Every six weeks or so, the financial world watches as the Federal Open Market Committee (FOMC) decides on a target interest rate in the federal funds market. But what happens next? How do policymakers make sure that interest rates in the fed funds market trade within the target range?

Though not widely discussed, the framework that the FOMC uses to implement monetary policy has changed over the last decade and continues to evolve today. Before the financial crisis—when reserves were scarce—policymakers used one set of instruments to achieve the target rate. However, several important policy interventions introduced soon after the crisis drastically altered the landscape of the fed funds market. This new environment—with ample reserves—necessitated a new set of instruments for monetary policy implementation. Now, as the FOMC begins to unwind the effects of these policy interventions, the question arises: What happens next as the fed funds market converges to a “new normal”?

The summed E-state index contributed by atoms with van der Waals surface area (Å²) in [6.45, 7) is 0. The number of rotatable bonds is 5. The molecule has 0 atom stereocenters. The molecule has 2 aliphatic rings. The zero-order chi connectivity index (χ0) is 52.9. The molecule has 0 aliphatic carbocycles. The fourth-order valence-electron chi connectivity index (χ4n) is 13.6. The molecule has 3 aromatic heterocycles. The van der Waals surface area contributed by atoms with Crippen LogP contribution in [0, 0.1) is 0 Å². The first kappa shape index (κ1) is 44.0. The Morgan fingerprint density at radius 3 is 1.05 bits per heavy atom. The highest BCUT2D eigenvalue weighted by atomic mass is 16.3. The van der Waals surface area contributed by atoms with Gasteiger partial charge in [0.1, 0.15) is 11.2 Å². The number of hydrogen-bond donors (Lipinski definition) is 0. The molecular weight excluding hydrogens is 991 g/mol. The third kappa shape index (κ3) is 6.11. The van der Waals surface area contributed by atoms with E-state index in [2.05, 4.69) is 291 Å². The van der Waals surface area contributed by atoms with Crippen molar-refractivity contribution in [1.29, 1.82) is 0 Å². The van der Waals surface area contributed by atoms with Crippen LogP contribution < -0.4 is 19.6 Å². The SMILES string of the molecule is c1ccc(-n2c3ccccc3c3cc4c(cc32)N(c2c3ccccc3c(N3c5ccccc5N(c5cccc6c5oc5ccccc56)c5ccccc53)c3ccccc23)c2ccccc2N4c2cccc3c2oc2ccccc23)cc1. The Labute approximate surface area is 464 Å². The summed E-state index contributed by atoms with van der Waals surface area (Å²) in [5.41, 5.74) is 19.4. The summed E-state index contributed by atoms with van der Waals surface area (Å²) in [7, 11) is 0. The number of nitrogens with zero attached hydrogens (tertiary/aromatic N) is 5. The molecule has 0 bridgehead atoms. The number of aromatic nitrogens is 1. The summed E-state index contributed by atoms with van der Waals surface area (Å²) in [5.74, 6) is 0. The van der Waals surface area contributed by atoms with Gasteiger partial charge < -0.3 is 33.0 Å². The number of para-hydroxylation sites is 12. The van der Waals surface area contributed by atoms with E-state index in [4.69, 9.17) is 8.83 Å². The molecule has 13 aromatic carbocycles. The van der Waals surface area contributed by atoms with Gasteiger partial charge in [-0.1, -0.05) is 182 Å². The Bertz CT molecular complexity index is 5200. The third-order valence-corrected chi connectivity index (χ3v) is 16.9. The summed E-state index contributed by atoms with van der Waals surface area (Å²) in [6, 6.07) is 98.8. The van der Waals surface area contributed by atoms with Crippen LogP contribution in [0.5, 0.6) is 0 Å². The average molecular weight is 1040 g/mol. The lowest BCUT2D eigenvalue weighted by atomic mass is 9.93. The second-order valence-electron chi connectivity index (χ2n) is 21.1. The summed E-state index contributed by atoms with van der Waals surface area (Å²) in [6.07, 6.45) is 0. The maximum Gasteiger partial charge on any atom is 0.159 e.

This article appeared in the Second Quarter 2019 edition of Economic Insights. Download and read the full issue.

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